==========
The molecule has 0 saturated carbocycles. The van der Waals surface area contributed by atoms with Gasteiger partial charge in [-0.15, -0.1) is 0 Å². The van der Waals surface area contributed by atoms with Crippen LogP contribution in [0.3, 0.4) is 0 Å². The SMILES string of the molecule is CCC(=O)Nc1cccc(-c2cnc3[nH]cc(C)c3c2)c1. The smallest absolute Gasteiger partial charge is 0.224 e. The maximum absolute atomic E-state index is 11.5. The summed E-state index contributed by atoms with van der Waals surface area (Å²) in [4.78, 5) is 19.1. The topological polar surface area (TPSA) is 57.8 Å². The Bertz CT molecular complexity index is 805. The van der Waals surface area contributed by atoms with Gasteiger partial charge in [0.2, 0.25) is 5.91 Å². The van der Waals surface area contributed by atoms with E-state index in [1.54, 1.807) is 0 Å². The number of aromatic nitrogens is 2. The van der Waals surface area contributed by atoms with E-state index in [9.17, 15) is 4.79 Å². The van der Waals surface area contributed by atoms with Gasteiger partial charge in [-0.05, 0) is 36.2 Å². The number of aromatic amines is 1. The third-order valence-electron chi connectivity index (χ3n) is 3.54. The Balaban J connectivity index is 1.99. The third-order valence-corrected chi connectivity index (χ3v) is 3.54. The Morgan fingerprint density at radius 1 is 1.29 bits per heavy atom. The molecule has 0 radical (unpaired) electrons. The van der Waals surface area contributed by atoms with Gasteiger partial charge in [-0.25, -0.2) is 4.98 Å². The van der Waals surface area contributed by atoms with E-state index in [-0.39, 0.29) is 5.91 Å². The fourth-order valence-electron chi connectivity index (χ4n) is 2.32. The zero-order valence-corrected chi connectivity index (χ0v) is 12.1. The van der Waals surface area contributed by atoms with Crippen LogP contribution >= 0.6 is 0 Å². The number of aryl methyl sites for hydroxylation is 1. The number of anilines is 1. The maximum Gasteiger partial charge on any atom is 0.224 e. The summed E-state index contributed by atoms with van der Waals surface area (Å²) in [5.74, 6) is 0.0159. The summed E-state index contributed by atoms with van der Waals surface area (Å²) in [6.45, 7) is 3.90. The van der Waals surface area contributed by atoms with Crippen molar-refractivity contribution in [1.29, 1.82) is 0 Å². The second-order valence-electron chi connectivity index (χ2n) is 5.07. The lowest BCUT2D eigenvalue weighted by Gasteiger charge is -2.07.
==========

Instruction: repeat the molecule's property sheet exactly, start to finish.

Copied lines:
The molecule has 0 saturated carbocycles. The van der Waals surface area contributed by atoms with Gasteiger partial charge in [-0.15, -0.1) is 0 Å². The van der Waals surface area contributed by atoms with Crippen LogP contribution in [0.3, 0.4) is 0 Å². The SMILES string of the molecule is CCC(=O)Nc1cccc(-c2cnc3[nH]cc(C)c3c2)c1. The smallest absolute Gasteiger partial charge is 0.224 e. The maximum absolute atomic E-state index is 11.5. The summed E-state index contributed by atoms with van der Waals surface area (Å²) in [4.78, 5) is 19.1. The topological polar surface area (TPSA) is 57.8 Å². The Bertz CT molecular complexity index is 805. The van der Waals surface area contributed by atoms with Gasteiger partial charge in [0.2, 0.25) is 5.91 Å². The van der Waals surface area contributed by atoms with E-state index in [1.54, 1.807) is 0 Å². The number of aromatic nitrogens is 2. The van der Waals surface area contributed by atoms with E-state index in [9.17, 15) is 4.79 Å². The van der Waals surface area contributed by atoms with Gasteiger partial charge in [-0.05, 0) is 36.2 Å². The number of aromatic amines is 1. The third-order valence-electron chi connectivity index (χ3n) is 3.54. The Balaban J connectivity index is 1.99. The third-order valence-corrected chi connectivity index (χ3v) is 3.54. The Morgan fingerprint density at radius 1 is 1.29 bits per heavy atom. The molecule has 0 radical (unpaired) electrons. The van der Waals surface area contributed by atoms with Gasteiger partial charge in [-0.25, -0.2) is 4.98 Å². The van der Waals surface area contributed by atoms with E-state index in [-0.39, 0.29) is 5.91 Å². The fourth-order valence-electron chi connectivity index (χ4n) is 2.32. The zero-order valence-corrected chi connectivity index (χ0v) is 12.1. The van der Waals surface area contributed by atoms with Crippen LogP contribution >= 0.6 is 0 Å². The number of aryl methyl sites for hydroxylation is 1. The number of anilines is 1. The maximum Gasteiger partial charge on any atom is 0.224 e. The summed E-state index contributed by atoms with van der Waals surface area (Å²) in [5.74, 6) is 0.0159. The summed E-state index contributed by atoms with van der Waals surface area (Å²) in [6.45, 7) is 3.90. The van der Waals surface area contributed by atoms with Crippen molar-refractivity contribution in [1.29, 1.82) is 0 Å². The second-order valence-electron chi connectivity index (χ2n) is 5.07. The lowest BCUT2D eigenvalue weighted by Gasteiger charge is -2.07.